2015-12-06 Notes from the Bench

Handbells in Advent at All Saints

“O Come, O Come Emmanuel” arr. Susan E. Geschke & 
“Let All Mortal Flesh Keep Silence” by Kevin McChesney

A commentary on this week’s music by Dr. James T. Gerber, Music Associate


During the 9:00 and 11:00 am services this weekend, the All Saints’ Handbell Choir will be providing devotional Advent music.

“O Come, O Come Emmanuel” by Susan E. Geschke is an arrangement incorporating two well-known Advent melodies: “Veni, veni Emmanuel” and “Gottes Sohn ist Kommen” frequently sung with the texts “O Come, o come Emmanuel” and “Once He Came in Blessing” respectively. The melody “Veni, veni Emmanuel” is based on a fifteenth-century French processional hymn that appeared with the text, “Bone Jesu dulcis cunctis.” The earliest surviving source of this melody is found in Rituale/processionale from an abbey of the Order of Saint Clare in Meaux, which is now in the Bibliothèque Nationale in Paris. During the 1850s, this tune was coupled with the Advent text, “O Come, o come Emmanuel,” a metrical paraphrase of the great, “O antiphons,” an ancient set of antiphon texts attached to the Magnificat sung during Vespers the seven days prior to Christmas Eve, December 17 – 23. The earliest-known source for the tune “Gottes Sohn is Kommen” is a Czech manuscript dated 1410. A century later, this melody appeared in German hymnals with Marian Advent hymn texts.



“Let All Mortal Flesh Keep Silence” by Kevin McChesney is a setting of the French melody “Picardy” that was first published in Chanson populaires des provinces de France, printed in 1860. Ralph Vaughan Williams coupled an English translation of the ancient Greek Eucharistic text “Let all mortal flesh keep silence” with “Picardy,” resulting in a popular hymn with a secure place within the singing traditions of English-speaking Christians.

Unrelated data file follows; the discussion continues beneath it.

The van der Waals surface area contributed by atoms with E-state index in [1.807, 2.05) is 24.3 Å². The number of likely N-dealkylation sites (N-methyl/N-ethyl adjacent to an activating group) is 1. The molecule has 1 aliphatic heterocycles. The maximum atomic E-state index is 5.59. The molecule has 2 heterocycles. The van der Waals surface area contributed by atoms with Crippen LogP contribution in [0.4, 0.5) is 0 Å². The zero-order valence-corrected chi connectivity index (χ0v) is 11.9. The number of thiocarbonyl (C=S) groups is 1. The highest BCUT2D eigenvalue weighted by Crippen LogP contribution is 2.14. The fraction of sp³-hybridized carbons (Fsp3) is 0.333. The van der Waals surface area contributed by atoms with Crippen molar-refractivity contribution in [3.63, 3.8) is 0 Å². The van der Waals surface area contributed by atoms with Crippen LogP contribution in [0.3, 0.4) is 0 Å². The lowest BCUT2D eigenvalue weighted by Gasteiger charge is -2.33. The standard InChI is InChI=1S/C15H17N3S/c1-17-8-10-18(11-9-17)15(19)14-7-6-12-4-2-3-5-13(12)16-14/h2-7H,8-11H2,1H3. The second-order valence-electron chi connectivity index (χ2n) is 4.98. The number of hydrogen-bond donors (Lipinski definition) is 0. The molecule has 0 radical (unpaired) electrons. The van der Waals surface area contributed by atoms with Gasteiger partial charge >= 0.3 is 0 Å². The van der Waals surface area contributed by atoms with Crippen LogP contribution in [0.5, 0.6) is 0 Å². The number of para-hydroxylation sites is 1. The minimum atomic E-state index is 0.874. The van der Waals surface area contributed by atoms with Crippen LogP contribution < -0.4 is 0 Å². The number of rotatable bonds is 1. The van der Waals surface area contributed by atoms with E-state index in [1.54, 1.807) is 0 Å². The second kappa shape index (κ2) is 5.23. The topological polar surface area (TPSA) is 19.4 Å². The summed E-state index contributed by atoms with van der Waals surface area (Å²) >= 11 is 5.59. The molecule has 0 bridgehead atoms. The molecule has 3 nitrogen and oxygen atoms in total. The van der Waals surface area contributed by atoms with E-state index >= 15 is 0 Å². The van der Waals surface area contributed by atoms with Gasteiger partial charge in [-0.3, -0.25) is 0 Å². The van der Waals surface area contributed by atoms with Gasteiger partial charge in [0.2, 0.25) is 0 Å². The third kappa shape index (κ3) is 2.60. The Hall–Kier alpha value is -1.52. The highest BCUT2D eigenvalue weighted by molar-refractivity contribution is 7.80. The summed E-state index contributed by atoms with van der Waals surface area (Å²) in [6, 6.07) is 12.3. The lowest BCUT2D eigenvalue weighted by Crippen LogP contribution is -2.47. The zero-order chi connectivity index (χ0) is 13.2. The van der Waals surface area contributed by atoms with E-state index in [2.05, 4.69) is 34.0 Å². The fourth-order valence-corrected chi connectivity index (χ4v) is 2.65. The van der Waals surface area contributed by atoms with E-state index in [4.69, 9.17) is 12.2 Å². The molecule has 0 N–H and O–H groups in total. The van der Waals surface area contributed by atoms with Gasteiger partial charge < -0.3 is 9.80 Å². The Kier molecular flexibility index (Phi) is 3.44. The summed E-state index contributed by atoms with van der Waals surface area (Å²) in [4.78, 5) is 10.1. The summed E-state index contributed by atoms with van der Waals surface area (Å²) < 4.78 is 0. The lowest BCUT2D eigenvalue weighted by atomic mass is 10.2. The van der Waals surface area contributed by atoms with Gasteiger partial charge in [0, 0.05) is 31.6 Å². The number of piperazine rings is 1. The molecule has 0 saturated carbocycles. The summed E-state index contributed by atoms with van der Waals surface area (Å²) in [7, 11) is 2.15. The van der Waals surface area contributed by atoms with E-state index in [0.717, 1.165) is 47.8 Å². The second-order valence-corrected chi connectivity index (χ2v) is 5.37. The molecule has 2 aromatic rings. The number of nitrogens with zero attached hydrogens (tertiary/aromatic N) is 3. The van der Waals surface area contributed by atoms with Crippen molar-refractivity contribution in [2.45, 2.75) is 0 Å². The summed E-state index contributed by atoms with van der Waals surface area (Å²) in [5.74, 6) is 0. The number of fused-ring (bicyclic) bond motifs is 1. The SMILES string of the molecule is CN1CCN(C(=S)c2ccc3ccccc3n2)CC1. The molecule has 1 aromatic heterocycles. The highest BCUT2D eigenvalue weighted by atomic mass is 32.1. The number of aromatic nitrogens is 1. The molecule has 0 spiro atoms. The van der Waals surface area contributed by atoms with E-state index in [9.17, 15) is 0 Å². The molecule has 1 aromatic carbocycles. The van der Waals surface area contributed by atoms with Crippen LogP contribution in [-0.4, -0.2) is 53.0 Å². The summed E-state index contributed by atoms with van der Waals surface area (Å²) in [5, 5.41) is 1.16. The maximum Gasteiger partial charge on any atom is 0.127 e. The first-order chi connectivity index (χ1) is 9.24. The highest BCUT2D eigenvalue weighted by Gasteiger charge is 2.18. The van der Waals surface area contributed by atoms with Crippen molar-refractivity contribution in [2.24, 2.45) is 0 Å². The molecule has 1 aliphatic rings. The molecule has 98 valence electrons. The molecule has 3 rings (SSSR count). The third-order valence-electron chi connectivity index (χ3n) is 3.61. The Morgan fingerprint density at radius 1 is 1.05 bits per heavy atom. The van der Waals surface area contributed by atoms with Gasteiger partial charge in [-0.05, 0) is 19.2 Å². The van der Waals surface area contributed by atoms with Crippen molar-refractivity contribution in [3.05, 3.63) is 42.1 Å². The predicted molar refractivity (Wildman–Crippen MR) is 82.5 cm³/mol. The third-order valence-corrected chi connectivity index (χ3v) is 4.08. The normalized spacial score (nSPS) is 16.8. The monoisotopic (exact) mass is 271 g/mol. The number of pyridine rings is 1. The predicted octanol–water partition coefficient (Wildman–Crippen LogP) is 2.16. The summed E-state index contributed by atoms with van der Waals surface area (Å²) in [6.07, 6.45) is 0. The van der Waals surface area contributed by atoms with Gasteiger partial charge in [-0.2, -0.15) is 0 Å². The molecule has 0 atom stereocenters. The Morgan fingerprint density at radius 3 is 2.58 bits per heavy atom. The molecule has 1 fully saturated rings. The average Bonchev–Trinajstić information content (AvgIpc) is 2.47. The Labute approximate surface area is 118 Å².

The ringing of bells has been associated with the sacred and the divine for many cultures throughout the world. Bells are rung at various times during religious ceremonies within the Christian tradition; to signal important events, tolled at funerals, and during the Eucharistic prayer. A bell tower may have a carillon, set of tuned bells designed to play melodies, or a set of tuned bells may be rung in a set of mathematical patterns, with no attempt to play a conventional melody, called changing ringing.

The handbell was developed by Robert and William Cor in Aldbourne, Wiltshire, England near the beginning of the eighteenth century; they were introduced to the United States at the beginning of the twentieth century by Margaret Shurcliff. Handbell choirs developed that enabled ringers to perform music with traditional melodies and harmonies, along the lines of the carillon tradition. A handbell choir functions as a single instrument with multiple players; each ringer in the ensemble is assigned the bells that play particular pitches and is responsible for sounding those notes whenever indicated in the score during the performance. The ringers develop various techniques that include weaving techniques, ringing multiple bells with one hand, and the use of mallets. Ringers can also create a variety of special musical effects by dampening the bell into the table padding, rapidly ringing the bell, using various staccato techniques, and swinging a rung bell to create an “echo” effect. Handbell choirs are popular church music ensembles, appealing to congregations both aurally and visually.


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